(back) Subject: ATOS From: "Judy A. Ollikkala" <71431.2534@compuserve.com> Date: Tue, 14 Mar 2000 09:18:17 -0500   Can someone direct me to the postal mailing address for the ATOS Archives? =   THank you. Judy Ollikkala 71431.2534@compuserve.com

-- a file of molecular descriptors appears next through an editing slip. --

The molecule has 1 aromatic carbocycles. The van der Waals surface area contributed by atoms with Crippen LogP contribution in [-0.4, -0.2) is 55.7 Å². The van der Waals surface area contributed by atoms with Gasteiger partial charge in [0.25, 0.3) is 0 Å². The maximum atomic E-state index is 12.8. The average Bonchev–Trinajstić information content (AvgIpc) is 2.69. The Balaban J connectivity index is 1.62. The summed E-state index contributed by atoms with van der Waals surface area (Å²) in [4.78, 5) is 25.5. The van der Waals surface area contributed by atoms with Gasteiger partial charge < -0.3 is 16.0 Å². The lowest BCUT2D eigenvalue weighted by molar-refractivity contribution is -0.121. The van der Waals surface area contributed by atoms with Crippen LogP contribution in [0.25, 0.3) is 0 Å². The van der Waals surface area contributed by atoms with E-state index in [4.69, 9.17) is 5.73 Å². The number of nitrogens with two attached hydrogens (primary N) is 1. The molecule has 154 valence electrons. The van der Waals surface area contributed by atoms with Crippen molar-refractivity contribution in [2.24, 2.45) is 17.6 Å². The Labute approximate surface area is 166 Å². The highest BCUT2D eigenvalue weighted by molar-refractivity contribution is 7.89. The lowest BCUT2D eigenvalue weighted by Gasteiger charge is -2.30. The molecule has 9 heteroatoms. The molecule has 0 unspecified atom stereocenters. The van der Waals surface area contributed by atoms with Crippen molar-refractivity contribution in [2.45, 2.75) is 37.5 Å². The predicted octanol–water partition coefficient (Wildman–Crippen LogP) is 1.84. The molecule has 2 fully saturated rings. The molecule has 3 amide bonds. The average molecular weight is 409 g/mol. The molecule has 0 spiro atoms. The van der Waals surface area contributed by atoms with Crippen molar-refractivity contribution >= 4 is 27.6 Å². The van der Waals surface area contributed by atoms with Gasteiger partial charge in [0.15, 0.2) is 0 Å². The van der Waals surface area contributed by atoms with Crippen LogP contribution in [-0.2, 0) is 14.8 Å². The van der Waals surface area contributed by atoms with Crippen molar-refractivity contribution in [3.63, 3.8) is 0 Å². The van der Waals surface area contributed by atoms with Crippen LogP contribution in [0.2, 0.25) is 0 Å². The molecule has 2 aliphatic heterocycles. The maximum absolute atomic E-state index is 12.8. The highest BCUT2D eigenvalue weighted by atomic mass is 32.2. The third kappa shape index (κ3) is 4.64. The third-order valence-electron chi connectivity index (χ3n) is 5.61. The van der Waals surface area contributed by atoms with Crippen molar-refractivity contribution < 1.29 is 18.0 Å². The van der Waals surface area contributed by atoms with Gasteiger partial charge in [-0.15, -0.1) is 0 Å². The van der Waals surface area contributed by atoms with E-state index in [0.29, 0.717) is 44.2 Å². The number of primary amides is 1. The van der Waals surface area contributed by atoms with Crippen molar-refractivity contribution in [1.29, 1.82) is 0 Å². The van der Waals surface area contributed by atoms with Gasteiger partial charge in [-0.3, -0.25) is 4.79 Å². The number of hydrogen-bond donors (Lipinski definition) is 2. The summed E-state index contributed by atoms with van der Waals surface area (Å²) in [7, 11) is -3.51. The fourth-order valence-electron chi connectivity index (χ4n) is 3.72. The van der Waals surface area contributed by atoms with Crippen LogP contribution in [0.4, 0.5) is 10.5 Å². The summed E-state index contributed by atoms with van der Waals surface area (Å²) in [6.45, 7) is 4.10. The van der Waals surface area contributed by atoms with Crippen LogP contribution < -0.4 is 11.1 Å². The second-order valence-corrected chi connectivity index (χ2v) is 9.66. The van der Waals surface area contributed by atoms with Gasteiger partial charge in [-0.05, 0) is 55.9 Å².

(back) Subject: Re: 'chorale prelude garbage' From: "Alan Freed" <afreed0904@earthlink.net> Date: Mon, 13 Mar 2000 09:27:34 -0500   > This message is in MIME format. Since your mail reader does not = understand this format, some or all of this message may not be legible.   --MS_Mac_OE_3035784455_8590394_MIME_Part Content-type: text/plain; charset=3D"US-ASCII" Content-transfer-encoding: 7bit   From: "David Enlow" <davenlow@hotmail.com>   I heard an opinion expressed recently that I agreed with - 'the chorale preludes made much sense when those hymns were used in the service, but if the church doesn't sing those 'Lutheran' chorales, the only liturgical appropriateness resides in the brain of the organist' Interesting for discussion - if the tune doesn't have an immediate associative power for the congregation, is it as appropriate as some organists think?     David:   Yesterday makes a good example here at St. Luke's Church, Manhattan = (ELCA). Matt Knip played for his Prelude three settings of Erhalt uns, Herr, bei deinem Wort: by J. G. Walther, by D. Buxtehude, and by JSB. So of course the processional hymn was "The Glory of These Forty Days" to that chorale (WOV 657). The Postlude was a Paul Manz treatment of Cwm rhondda--echoing the recessional, which had been Guide Me Ever, Great Redeemer, to THAT = tune. The bulletin notes these convergences, of course.   At the Offering the choir sang Palestrina's Ps. 42:1: Sicut cervus in Latin, but the bulletin provided the NRSV. At the Communion, it was = Helmut Walcha's profoundly probing Herzliebster Jesu, was hast du verbrochen, = which is familiar enough to be instantly associative.   So, David, I'm not sure what "some organists think," but I like Steve Ohmer's proposition that teaching is not a waste of time. Those CPs all worked, I think, for anyone who's thinking. More so than the Palestrina, which would be essentially nonverbal in ANY langauge. But I wouldn't want to give it up just for that. There'll always be things (including = sermons) that go "over the head" of some, but are caught by others, to their = benefit.   Oh, and those "Lutheran" chorales are "Lutheran" in the sense that = Lutherans wrote most of them, but they still belong to the whole Church, and I for one, as a Lutheran, welcome their use by ANY community (just as we sing plainchant and regard it as no less ours than Rome's--and yesterday was Gregory's commemoration by Lutherans and Anglicans [the Romans preferring = to use the day of his election in autumn to avoid doing it in Lent]!). As Luther himself said in a larger context: "We should not be called = Lutherans but Christians. . . . How did it come about that I--poor stinking bag of maggots--should have the children of God called by my miserable name. . . = .. Let us purge out the party name."   Alan             --MS_Mac_OE_3035784455_8590394_MIME_Part Content-type: text/html; charset=3D"US-ASCII" Content-transfer-encoding: quoted-printable   <HTML> <HEAD> <TITLE>Re: 'chorale prelude garbage'</TITLE> </HEAD> <BODY> <B>From: </B>&quot;David Enlow&quot; &lt;davenlow@hotmail.com&gt;<BR> <B><BR> </B><FONT SIZE=3D3D"4"><FONT FACE=3D3D"Garamond">I heard an opinion = expressed recen=3D tly that I agreed with - 'the chorale preludes made much sense when those = hy=3D mns were used in the service, but if the church doesn't sing those = 'Lutheran=3D ' chorales, the only liturgical appropriateness resides in the brain of = the =3D organist'<BR> </FONT> <BR> <FONT FACE=3D3D"Garamond">Interesting for discussion - if the tune doesn't = have=3D an immediate associative power for the congregation, is it as appropriate = a=3D s some organists think?<BR> </FONT><BR> <BR> David:<BR> <BR> Yesterday makes a good example here at St. Luke's Church, Manhattan = (ELCA).=3D &nbsp;Matt Knip played for his Prelude three settings of Erhalt uns, = Herr, =3D bei deinem Wort: &nbsp;by J. G. Walther, by D. Buxtehude, and by JSB. = &nbsp;=3D So of course the processional hymn was &quot;The Glory of These Forty = Days&q=3D uot; to that chorale (WOV 657). &nbsp;The Postlude was a Paul Manz = treatment=3D of Cwm rhondda--echoing the recessional, which had been Guide Me Ever, = Grea=3D t Redeemer, to THAT tune. &nbsp;The bulletin notes these convergences, of co=3D urse.<BR> <BR> At the Offering the choir sang Palestrina's Ps. 42:1: &nbsp;Sicut cervus = in=3D Latin, but the bulletin provided the NRSV. &nbsp;At the Communion, it was = H=3D elmut Walcha's profoundly probing Herzliebster Jesu, was hast du = verbrochen,=3D which is familiar enough to be instantly associative. &nbsp;<BR> <BR> So, David, I'm not sure what &quot;some organists think,&quot; but I like = S=3D teve Ohmer's proposition that teaching is not a waste of time. &nbsp;Those = C=3D Ps all worked, I think, for anyone who's thinking. &nbsp;More so than the = Pa=3D lestrina, which would be essentially nonverbal in ANY langauge. &nbsp;But = I =3D wouldn't want to give it up just for that. &nbsp;There'll always be things = (=3D including sermons) that go &quot;over the head&quot; of some, but are = caught=3D by others, to their benefit.<BR> <BR> Oh, and those &quot;Lutheran&quot; chorales are &quot;Lutheran&quot; in = the=3D sense that Lutherans wrote most of them, but they still belong to the = whole=3D Church, and I for one, as a Lutheran, welcome their use by ANY community = (j=3D ust as we sing plainchant and regard it as no less ours than Rome's--and = yes=3D terday was Gregory's commemoration by Lutherans and Anglicans [the Romans = pr=3D eferring to use the day of his election in autumn to avoid doing it in = Lent]=3D !). &nbsp;As Luther himself said in a larger context: &nbsp;&quot;We = should =3D not be called Lutherans but Christians. . . . &nbsp;How did it come about = th=3D at I--poor stinking bag of maggots--should have the children of God called = b=3D y my miserable name. . . . &nbsp;Let us purge out the party = name.&quot;<BR> <BR> Alan<BR> <BR> <BR> <BR> <BR> </FONT> </BODY> </HTML>     --MS_Mac_OE_3035784455_8590394_MIME_Part--